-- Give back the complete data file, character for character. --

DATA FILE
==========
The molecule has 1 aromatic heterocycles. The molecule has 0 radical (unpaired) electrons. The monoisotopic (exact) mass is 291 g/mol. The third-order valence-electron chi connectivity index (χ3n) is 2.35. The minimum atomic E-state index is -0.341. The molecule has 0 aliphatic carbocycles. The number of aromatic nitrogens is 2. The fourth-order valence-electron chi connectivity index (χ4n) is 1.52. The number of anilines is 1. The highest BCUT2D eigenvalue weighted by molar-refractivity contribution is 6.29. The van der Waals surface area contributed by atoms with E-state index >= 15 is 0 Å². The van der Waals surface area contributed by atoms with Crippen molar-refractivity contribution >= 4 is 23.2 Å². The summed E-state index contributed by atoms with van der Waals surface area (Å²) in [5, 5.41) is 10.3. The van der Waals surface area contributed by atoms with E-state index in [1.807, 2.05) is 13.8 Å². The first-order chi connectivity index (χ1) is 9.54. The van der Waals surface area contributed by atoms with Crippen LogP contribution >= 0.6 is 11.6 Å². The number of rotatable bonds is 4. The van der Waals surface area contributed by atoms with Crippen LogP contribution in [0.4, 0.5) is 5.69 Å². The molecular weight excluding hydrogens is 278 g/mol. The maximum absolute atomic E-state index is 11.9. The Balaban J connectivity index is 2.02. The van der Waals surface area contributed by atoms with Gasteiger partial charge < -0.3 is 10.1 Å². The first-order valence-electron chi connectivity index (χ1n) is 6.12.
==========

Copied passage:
The molecule has 1 aromatic heterocycles. The molecule has 0 radical (unpaired) electrons. The monoisotopic (exact) mass is 291 g/mol. The third-order valence-electron chi connectivity index (χ3n) is 2.35. The minimum atomic E-state index is -0.341. The molecule has 0 aliphatic carbocycles. The number of aromatic nitrogens is 2. The fourth-order valence-electron chi connectivity index (χ4n) is 1.52. The number of anilines is 1. The highest BCUT2D eigenvalue weighted by molar-refractivity contribution is 6.29. The van der Waals surface area contributed by atoms with E-state index >= 15 is 0 Å². The van der Waals surface area contributed by atoms with Crippen molar-refractivity contribution >= 4 is 23.2 Å². The summed E-state index contributed by atoms with van der Waals surface area (Å²) in [5, 5.41) is 10.3. The van der Waals surface area contributed by atoms with E-state index in [1.807, 2.05) is 13.8 Å². The first-order chi connectivity index (χ1) is 9.54. The van der Waals surface area contributed by atoms with Crippen LogP contribution >= 0.6 is 11.6 Å². The number of rotatable bonds is 4. The van der Waals surface area contributed by atoms with Crippen LogP contribution in [0.4, 0.5) is 5.69 Å². The molecular weight excluding hydrogens is 278 g/mol. The maximum absolute atomic E-state index is 11.9. The Balaban J connectivity index is 2.02. The van der Waals surface area contributed by atoms with Gasteiger partial charge < -0.3 is 10.1 Å². The first-order valence-electron chi connectivity index (χ1n) is 6.12.